In the instant case the evidence presented by the Board was not incredible nor was the petitioner's evidence of such a nature that it could not be discredited. Unlike Local No. 3, etc., v. National Labor Relations Board, 8 Cir., 1954, 210 F.2d 325, certiorari denied Local No. 3, etc., v. Wilson & Co., 348 U.S. 822, 75 S.Ct. 36, cited by the petitioner, there is not present in the instant case corroboration of the petitioner's evidence by surrounding facts and circumstances such as would convince us that the trial examiner's discrediting of the petitioner's witnesses was caused by his bias and prejudice against the petitioner.


The petitioner's charges that the Board's findings of violations of the Act were unsupported by substantial evidence imposes on this court a duty to review the entire record and we must take into account in estimating the substantiality of the evidence "* * * whatever in the record fairly detracts from its weight." Universal Camera Corp. v. Labor Board, 1951, 340 U.S. 474, 488, 71 S.Ct. 456, 464, 95 L.Ed. 456. Upon application of this standard we are of the opinion there is substantial evidence on the record considered as a whole that Gullotti and Castagno were discharged in violation of Sec. 8(a) (3) of the Act, and, therefore, the petition of enforcement is granted insofar as their reinstatement and right to back pay is concerned.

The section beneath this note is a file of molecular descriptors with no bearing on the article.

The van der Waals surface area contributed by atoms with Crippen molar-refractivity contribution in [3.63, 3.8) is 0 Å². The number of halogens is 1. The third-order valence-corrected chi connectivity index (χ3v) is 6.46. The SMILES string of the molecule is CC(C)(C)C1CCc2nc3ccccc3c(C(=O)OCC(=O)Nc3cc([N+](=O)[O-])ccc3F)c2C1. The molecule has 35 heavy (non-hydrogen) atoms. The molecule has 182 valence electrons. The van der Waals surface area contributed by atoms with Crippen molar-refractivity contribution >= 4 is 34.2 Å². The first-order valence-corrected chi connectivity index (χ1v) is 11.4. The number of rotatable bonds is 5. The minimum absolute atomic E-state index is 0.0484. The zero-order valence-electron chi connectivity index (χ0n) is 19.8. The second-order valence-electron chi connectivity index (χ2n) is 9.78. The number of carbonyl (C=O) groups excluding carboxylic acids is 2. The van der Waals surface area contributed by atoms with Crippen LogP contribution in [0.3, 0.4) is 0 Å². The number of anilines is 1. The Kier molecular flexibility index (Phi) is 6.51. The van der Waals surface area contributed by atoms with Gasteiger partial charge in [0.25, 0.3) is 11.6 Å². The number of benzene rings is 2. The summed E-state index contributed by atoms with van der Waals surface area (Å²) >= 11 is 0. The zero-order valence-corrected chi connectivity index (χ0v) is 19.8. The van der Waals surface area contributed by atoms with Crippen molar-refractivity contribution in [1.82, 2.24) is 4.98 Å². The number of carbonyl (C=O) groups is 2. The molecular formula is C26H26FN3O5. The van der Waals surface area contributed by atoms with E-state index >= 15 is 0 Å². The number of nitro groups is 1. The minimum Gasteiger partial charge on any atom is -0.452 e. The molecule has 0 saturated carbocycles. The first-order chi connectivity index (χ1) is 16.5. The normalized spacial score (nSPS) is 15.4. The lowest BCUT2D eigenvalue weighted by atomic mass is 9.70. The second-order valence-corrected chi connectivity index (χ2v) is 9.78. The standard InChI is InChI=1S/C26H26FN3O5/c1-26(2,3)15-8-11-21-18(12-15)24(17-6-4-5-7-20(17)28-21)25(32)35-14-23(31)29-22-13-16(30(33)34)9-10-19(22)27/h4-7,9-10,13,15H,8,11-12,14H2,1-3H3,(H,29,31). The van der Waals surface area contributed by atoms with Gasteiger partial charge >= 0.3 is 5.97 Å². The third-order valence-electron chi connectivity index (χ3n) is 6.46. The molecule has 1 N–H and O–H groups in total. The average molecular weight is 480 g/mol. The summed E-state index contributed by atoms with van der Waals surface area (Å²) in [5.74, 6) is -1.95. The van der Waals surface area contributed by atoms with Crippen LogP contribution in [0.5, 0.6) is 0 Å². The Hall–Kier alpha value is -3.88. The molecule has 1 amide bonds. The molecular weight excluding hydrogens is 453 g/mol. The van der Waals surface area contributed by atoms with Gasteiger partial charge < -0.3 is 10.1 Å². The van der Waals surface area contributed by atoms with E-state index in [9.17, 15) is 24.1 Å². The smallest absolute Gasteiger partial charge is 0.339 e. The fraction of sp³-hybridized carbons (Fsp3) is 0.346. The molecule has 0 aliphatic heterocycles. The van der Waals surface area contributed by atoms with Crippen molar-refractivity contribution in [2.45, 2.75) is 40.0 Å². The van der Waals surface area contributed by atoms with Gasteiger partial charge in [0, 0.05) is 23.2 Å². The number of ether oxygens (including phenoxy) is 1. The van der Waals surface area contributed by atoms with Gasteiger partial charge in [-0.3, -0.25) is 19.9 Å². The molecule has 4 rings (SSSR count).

More difficulty is caused by the Board's finding that certain statements made by petitioner's general superintendent and assistant general superintendent to Castagno were threats which constituted violations of Sec. 8(a) (1) of the Act. If the assistant general superintendent's inquiry as to why Castagno did not go to him or other people in the plant, which followed Castagno's statement that the union would help the employees, stood alone there would not be substantial evidence in support of the Board's finding. However, Castagno further testified that the general superintendent had told him that if the employees joined the union they and their families might be sorry. This remark in the circumstances here could be construed as a threat in violation of Sec. 8(a) (1). There was also other evidence presented by the Board which tended to show that an implied threat had been made to another employee by the assistant general superintendent. On the record as a whole there thus appears to be substantial evidence supporting the Board's finding that the petitioner was guilty of restraining or coercing its employees from exercising their rights under Sec. 7 to join or assist labor organizations.


The petition of Lloyd A. Fry Roofing Company to review and set aside the order of the Board is denied and a decree will be entered enforcing that order.